A documentary about the internationally renowned Shetland Folk Festival is to be broadcast on BBC Two Scotland next Tuesday 15th February at 10pm. Filmed during last year’s 30th annual event, No Sleep ‘Til Yell celebrates and captures the unique charm of Britain’s most northerly music festival.
This Hopscotch Films production for BBC Scotland's ArtWorks strand follows the music and the madness. As the narrator notes in the opening minutes: “The Shetland Folk Festival is 30 years old…and still behaving like an unruly teenager." The tone for the Festival is set onboard the overnight Northlink ferry bringing the musicians to Shetland from Aberdeen. Before the boat has even left the harbour the fiddles are out and by the time it has hit the open seas a session is in full flow. Chair of the festival Christine Fordyce says: “There are many, many times that musicians have gotten off the boat without being in their cabin except to pick up their bag again. There’s sometimes not very much sleep that happens on the boat.”
The Shetland Folk Festival demands great stamina from its performers. For four days the music doesn't stop. As well as showing on -stage performances the film features performances on a roll-on roll-off ferry, on a bus, on staircases, in a living room and in a back garden. World class music and top-notch carousing aside, the film captures that what makes this festival unique is the extent to which it is integrated into the wider community. The Folk Festival is part of the fabric of Shetland life. It is run entirely by local volunteers and all the visiting performers stay with local families in their homes rather than in hotels. Lasting friendships are formed between the performers and their hosts. Shetlander Davie Gardner is still in regular contact with former house guest Elvis Costello, who stayed with him as long ago as 1988.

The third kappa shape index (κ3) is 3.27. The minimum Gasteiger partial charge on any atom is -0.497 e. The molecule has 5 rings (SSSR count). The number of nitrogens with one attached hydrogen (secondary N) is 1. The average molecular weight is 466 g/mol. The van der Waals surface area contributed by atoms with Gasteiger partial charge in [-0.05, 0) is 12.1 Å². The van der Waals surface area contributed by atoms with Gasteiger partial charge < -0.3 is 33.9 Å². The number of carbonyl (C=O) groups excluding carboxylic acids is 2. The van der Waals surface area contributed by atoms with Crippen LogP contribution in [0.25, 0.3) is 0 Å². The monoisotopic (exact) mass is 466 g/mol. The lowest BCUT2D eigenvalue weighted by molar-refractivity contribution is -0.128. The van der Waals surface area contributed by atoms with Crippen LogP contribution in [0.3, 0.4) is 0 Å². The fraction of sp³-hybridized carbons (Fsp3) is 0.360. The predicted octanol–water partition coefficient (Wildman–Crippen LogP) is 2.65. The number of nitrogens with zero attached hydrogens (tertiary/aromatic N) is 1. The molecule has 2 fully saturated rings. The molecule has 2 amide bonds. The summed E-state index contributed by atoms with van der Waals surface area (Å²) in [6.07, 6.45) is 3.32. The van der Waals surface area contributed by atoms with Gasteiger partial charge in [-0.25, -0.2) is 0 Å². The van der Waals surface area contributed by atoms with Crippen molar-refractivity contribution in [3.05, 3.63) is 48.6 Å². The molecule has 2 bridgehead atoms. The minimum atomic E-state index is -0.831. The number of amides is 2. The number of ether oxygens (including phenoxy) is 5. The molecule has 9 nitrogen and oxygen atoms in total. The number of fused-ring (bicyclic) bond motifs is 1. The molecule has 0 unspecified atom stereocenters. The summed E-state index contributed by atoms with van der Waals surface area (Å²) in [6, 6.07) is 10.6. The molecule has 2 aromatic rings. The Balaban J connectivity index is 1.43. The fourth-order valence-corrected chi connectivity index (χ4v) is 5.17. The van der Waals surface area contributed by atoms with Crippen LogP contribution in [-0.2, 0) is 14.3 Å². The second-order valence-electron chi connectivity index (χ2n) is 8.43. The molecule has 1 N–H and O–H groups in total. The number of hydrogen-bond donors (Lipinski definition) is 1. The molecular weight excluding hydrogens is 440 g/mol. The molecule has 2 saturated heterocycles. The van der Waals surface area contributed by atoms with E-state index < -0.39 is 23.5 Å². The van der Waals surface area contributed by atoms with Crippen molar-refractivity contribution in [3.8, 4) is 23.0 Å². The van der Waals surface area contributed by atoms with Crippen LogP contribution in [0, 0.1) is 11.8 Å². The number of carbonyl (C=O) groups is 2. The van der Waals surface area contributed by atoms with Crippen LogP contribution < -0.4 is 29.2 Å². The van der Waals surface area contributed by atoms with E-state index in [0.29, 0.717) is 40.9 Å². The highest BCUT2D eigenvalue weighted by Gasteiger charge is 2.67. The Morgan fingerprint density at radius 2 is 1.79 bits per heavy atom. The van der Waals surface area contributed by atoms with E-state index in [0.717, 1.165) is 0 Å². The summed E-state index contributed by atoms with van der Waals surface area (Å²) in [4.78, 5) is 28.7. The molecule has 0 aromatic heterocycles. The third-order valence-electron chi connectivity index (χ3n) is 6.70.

The film features Bluegrass, Country and Indian Classical, as well as folk music from Sweden, Shetland, Scotland and Ireland. It also pays tribute to the fiddling tradition of Shetland, largely nurtured by the festival’s co-founder Tom Anderson. Seth Travins, from American band The Wiyos, says: "'There are so many diverse groups …it’s not just Celtic music, Americana or swing… the diversity of all the groups really is inspiring.”